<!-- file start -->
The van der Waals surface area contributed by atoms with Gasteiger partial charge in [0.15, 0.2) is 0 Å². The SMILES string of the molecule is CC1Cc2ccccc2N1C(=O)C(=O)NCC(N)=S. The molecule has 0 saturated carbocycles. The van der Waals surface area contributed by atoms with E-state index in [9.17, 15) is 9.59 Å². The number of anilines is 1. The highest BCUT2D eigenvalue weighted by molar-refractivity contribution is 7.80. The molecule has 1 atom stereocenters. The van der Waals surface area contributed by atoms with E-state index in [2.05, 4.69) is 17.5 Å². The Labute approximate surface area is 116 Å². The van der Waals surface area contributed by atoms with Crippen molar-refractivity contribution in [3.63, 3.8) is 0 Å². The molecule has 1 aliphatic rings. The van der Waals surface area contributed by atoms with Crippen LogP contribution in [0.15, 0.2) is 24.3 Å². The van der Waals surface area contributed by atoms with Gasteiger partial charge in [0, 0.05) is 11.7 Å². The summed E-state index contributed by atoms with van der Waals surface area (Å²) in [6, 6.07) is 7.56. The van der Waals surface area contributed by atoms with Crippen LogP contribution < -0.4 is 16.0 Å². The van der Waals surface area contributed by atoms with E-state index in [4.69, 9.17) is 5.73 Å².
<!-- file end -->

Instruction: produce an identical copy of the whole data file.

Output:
The van der Waals surface area contributed by atoms with Gasteiger partial charge in [0.15, 0.2) is 0 Å². The SMILES string of the molecule is CC1Cc2ccccc2N1C(=O)C(=O)NCC(N)=S. The molecule has 0 saturated carbocycles. The van der Waals surface area contributed by atoms with E-state index in [9.17, 15) is 9.59 Å². The number of anilines is 1. The highest BCUT2D eigenvalue weighted by molar-refractivity contribution is 7.80. The molecule has 1 atom stereocenters. The van der Waals surface area contributed by atoms with E-state index in [2.05, 4.69) is 17.5 Å². The Labute approximate surface area is 116 Å². The van der Waals surface area contributed by atoms with Crippen molar-refractivity contribution in [3.63, 3.8) is 0 Å². The molecule has 1 aliphatic rings. The van der Waals surface area contributed by atoms with Crippen LogP contribution in [0.15, 0.2) is 24.3 Å². The van der Waals surface area contributed by atoms with Gasteiger partial charge in [0, 0.05) is 11.7 Å². The summed E-state index contributed by atoms with van der Waals surface area (Å²) in [6, 6.07) is 7.56. The van der Waals surface area contributed by atoms with Crippen LogP contribution < -0.4 is 16.0 Å². The van der Waals surface area contributed by atoms with E-state index in [4.69, 9.17) is 5.73 Å².